The NASA photo rollout was lame

July 13, 2022 • 9:15 am

YesterdayI watched the NASA rollout of the Webb Space Telescope photos on the NASA YouTube channel. Well, sort of. . . . it was supposed to start at 9:30 Chicago time, and after 10 minutes or so there were still no photos shown. What we saw was a bunch of interviews, introductions to various people, and assorted blather. “GET ON WITH IT”, I yelled at the computer screen! After about a half an hour, I think there may have been two of the five photos shown and explained in detail, along with other non-essential and boring information. I gave up.

In short, the show was too long. People just wanted to see the damn pictures and know what they meant, but what we got—and remember, we the taxpayers funded this thing—was a dog-and-pony show with lame ponies and unenthusiastic dogs. In other words, the presenters were tedious, not very eloquent, and there were too many glitches. It’s much more instructive and fun to just go to the NASA page with the five pictures and read about what they are.

Now remember, the Webb Space Telescope is not up there to entertain us with awe-inspiring and beautiful pictures. It is a purely scientific mission, and different groups of scientists write proposals for what they’d like to be photographed and at what wavelength: all with a specific aim. NASA sorts through the proposals and picks those most likely to produce significant knowledge. The photos are just the beginning of scientific analyses that will take years. That said, NASA was right to roll them out now, as people want to see them pretty badly. (I’m one of them!).

But if they do that, then they need to do it in a way that does justice to the taxpayers who funded the Webb. And that means getting professional communicators of space science or physics.  They need not be on the NASA payroll, but they need to give an absorbing (and shorter!) presentation. I’m thinking first of someone like Carl Sagan, the foremost communicator of astronomy and space exploration that we’ve ever had. Sadly, he’s gone, and I don’t know anybody in his league. However, Neil deGrasse Tyson is also superb, and heshould have been the go-to guy to reveal the photos, not a bunch of people who work for NASA and have “communication” in their job title.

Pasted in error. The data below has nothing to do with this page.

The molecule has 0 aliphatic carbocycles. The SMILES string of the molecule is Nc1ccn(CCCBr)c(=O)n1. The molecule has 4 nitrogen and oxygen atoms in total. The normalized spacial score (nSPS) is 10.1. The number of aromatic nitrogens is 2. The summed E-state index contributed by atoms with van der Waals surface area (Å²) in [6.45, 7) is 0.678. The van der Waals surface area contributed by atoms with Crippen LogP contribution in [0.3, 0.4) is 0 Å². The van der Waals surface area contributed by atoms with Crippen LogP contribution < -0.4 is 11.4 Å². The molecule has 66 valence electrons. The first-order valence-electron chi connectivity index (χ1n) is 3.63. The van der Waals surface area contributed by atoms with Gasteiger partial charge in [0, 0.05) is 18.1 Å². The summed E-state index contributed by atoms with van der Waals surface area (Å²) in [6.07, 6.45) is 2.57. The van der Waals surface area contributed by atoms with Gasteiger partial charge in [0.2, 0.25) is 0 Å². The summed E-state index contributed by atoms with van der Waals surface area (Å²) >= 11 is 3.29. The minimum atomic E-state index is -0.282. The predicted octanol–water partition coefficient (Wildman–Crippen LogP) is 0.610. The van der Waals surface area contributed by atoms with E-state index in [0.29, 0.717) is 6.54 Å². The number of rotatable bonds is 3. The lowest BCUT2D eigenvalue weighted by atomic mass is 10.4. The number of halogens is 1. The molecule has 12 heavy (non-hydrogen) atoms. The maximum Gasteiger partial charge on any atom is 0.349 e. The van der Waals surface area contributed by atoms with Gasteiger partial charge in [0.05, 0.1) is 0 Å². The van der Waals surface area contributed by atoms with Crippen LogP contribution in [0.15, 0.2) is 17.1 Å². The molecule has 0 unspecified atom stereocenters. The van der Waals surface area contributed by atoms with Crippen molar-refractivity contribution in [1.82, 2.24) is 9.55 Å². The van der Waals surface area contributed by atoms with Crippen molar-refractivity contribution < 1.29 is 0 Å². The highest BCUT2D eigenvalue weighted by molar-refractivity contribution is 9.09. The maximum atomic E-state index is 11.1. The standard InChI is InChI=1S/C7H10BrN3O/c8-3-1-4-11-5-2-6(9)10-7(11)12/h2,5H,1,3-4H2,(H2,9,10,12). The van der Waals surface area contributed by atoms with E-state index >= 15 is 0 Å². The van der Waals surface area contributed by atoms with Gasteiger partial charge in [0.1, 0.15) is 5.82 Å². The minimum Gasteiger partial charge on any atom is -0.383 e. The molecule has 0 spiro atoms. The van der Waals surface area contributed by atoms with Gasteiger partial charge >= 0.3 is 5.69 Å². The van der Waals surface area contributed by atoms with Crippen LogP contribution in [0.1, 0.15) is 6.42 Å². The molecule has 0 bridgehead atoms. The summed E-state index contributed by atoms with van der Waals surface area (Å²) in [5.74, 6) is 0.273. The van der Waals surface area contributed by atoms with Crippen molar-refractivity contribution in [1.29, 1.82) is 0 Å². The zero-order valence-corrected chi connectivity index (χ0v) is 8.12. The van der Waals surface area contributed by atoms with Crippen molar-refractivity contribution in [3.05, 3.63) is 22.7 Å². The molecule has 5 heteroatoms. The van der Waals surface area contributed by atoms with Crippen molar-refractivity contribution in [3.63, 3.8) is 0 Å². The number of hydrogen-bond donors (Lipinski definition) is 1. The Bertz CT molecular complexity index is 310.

People may not agree with me (the New York Times called the presentation a “slickly produced livestream.”  It wasn’t. (But you might read the NYT article for information about how the photos were chosen, colorized, and other technical information).

This of course is just the kvetching of a petulant taxpayer who loves science, but I think NASA needs to up its game in terms of communication. In terms of engineering and getting the science done, I have nothing to beef about.

25 thoughts on “The NASA photo rollout was lame

  1. It really was a terrible presentation.

    There was a good segment on CBC last night with Bob McDonald from Quirks and Quarks who managed to deliver a far better explanation of the Webb images in the 10 minutes or so he had than those media bozos from NASA did.

    Had to endure the gushing Andrew Chang, but I’ve learned to filter out much of what he says.